Four models have been coupled to develop the Zambezi nexus modeling framework, namely: The hydrological model CWatM, the hydro-economic model ECHO, the land and agro-economic model GLOBIOM, and the water quality model MARINA. All models are (soft) linked; so that relevant output of one model is used as input into the other model. The exchange of information between models during the optimization and processing runs ensures that nexus challenges, trade-offs and synergies are modelled adequately. The advantage of this coupled approach is that indivual models can be plug in and out depending on the research needs. Also, this soft coupling also ensures that individual models maintain its full complexity and modeling capabilities.
Image 2: The Zambezi Nexus modeling framework
The Zambezi Nexus tool can be applied at different spatial and temporal resolutions, and is designed specifically to tap into the growing body of open access geospatial data available through national inventories and the earth system modeling community.
Improving our ability to understand and manage complex, rapidly changing river basin systems is a major challenge that requires the integration of multiple sources of knowledge, tools and the cooperation with many different actors and with different backgrounds.
In addition to the basin modeling tools, the project also focused efforts in developing a number of policy tools to support the development of institutional capacities and raising awareness among non-technical audiences on the water-food-energy nexus and its management.
The Nexus Game gives participants a unique opportunity to get an insight into challenges of water management for energy and food production, at the same time sustaining environmental flows. The aim of the game is thus to provide an opportunity for practicing how different water management policies can lead to sustainable development of society in harmony with Nature. It can be used both as a training tool and a policy exercise. Participants strive to address water needs of population, industry, and agriculture, at the same time facing challenges of climate change. The game is designed to demonstrate many interconnected Water-Food-Energy Nexus challenges.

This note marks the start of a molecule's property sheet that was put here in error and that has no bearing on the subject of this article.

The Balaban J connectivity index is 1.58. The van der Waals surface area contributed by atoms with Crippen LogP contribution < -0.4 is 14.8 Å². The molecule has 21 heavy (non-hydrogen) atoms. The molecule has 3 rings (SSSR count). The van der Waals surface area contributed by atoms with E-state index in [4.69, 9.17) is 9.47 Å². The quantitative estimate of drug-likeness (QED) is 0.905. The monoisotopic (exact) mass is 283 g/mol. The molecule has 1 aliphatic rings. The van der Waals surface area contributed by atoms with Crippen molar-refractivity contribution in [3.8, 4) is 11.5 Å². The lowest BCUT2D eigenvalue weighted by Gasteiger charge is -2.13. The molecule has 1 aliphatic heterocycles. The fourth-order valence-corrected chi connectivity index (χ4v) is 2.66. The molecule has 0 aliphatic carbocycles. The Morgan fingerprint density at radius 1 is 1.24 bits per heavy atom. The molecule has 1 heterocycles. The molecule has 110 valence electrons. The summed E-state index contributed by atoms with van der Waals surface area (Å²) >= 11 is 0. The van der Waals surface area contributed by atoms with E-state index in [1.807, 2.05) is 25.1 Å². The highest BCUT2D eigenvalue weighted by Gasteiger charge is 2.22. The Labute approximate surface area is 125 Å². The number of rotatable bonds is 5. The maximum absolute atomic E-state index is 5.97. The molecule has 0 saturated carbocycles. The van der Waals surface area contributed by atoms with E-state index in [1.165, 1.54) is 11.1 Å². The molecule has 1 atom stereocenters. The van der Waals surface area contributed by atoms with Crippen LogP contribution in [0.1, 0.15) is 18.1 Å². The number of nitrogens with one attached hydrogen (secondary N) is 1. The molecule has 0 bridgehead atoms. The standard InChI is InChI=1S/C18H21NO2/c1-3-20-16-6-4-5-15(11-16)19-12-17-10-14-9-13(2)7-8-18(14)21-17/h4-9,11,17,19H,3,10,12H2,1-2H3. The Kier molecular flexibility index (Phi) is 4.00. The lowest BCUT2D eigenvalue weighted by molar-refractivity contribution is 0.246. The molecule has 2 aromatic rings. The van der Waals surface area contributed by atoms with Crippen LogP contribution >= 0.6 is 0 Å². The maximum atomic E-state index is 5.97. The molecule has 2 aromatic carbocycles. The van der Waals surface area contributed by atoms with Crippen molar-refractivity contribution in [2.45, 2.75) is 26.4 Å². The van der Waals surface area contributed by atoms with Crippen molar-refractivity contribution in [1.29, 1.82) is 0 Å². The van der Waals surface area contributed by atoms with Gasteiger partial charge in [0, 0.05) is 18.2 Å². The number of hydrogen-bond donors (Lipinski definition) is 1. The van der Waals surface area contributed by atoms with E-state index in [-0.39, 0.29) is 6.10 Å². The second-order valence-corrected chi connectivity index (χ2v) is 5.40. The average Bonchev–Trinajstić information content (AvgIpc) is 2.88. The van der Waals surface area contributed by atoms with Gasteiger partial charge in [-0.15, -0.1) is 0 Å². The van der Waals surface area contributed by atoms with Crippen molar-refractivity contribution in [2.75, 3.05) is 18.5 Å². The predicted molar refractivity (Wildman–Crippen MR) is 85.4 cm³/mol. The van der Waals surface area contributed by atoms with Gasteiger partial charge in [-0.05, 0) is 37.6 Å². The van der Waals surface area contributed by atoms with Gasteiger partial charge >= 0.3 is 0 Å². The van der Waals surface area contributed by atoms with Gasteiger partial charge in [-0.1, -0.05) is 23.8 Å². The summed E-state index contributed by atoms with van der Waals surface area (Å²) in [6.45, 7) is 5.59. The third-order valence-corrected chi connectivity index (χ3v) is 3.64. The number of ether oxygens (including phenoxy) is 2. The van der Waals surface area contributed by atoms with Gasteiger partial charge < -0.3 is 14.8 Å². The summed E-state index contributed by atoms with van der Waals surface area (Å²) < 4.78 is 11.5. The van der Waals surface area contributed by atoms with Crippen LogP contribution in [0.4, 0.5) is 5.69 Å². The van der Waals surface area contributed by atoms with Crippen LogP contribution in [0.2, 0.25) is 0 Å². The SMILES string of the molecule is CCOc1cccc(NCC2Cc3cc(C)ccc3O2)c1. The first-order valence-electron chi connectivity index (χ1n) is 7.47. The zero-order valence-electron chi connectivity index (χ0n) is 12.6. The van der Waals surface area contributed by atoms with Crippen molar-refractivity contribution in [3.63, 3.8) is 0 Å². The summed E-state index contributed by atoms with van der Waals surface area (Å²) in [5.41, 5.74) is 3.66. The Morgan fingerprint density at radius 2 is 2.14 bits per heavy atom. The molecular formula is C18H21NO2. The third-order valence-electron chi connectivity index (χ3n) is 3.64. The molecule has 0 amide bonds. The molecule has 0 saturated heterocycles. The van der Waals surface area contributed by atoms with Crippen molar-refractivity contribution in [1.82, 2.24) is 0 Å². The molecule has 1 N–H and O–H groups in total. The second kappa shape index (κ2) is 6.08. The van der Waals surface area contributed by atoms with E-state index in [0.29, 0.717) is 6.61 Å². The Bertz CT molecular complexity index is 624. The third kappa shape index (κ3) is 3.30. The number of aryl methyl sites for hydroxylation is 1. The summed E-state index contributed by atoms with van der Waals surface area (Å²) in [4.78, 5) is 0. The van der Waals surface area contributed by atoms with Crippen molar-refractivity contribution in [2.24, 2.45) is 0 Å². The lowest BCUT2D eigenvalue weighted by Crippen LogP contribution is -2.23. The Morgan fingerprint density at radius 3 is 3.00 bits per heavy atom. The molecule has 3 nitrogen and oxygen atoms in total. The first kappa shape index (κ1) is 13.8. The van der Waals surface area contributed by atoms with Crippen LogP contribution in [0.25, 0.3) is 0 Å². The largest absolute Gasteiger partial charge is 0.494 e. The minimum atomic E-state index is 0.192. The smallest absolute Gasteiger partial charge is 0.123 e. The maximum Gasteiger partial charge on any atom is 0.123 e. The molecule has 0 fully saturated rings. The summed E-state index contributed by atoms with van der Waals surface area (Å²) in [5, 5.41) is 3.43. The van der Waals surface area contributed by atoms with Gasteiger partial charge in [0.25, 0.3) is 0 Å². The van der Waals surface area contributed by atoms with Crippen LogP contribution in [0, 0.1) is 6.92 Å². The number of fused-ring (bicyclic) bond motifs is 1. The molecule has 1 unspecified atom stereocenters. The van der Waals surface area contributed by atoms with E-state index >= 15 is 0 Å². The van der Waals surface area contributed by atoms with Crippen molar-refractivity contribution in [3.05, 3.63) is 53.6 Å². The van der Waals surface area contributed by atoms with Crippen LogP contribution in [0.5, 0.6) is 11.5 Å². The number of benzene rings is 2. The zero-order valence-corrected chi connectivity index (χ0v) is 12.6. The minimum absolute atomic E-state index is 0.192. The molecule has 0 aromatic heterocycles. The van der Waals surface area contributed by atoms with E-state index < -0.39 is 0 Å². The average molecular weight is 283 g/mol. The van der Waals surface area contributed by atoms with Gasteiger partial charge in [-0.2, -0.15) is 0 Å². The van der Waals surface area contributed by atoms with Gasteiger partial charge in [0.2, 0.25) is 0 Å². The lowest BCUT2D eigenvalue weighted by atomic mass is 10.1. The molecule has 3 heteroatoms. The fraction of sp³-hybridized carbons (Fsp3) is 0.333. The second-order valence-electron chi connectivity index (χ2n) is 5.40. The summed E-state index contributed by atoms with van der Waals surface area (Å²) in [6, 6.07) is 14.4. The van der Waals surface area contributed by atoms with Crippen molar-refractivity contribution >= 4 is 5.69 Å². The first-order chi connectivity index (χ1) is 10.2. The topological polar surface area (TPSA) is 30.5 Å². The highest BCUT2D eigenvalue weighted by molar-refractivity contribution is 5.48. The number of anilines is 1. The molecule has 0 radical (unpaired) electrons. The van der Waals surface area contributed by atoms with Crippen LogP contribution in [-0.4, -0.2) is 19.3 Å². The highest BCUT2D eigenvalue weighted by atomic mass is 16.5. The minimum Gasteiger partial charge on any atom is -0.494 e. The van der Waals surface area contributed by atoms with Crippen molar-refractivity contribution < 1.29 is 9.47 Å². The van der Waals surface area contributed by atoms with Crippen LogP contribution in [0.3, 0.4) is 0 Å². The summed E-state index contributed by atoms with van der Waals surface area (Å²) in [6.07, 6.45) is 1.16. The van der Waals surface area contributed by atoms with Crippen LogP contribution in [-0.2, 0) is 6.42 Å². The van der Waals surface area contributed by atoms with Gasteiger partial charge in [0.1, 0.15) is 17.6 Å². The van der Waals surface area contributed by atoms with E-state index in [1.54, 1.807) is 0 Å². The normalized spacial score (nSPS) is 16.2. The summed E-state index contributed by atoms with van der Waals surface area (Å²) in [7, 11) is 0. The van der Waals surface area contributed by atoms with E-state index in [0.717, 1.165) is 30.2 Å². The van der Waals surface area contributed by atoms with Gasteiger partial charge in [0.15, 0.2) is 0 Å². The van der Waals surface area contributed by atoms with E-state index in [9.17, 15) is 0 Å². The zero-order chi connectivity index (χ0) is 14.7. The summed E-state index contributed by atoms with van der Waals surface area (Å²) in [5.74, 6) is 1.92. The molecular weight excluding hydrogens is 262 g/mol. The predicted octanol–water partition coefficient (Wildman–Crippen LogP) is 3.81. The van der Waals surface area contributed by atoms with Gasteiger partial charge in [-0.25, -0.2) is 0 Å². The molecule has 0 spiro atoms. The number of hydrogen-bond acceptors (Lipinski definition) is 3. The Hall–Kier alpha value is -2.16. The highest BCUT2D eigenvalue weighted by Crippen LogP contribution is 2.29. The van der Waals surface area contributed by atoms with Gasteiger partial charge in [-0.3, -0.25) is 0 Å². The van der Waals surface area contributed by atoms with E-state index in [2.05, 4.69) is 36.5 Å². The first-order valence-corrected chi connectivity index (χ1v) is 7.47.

The Nexus Game has been developed by IIASA and the Centre for Systems Solutions (CRS) and used as part of the project to support the development of institutional capacities for WEL nexus management. Target main audience include aid workers, public administration, local communities and policy makers. Further information about the game can be found here.
Image 3: Nexus Game Session at Lahore University of Management Sciences, March 2018
The scenario tool is a participatory hands-on process to co-develop future basin visions and associated pathways with stakeholders. The premise underpinning this process is that different stakeholders have different values and priorities. Such diversity implies that different pathways are possible to achieve water-related development goals, and each one will also entail different synergies and trade-offs. Alongside with the values and priorities, it is also fundamental to acknowledge basin decisions and impacts respond to drivers at operating at different scales from local to global (e.g., climate change, political instability, population growth, migration, socio-economic development), and these shape the development of basin pathways, and need to be considered when developing robust basin scenarios. Based on this conceptual framing, the participatory scenario process identifies and evaluates with stakeholders information in the two spheres: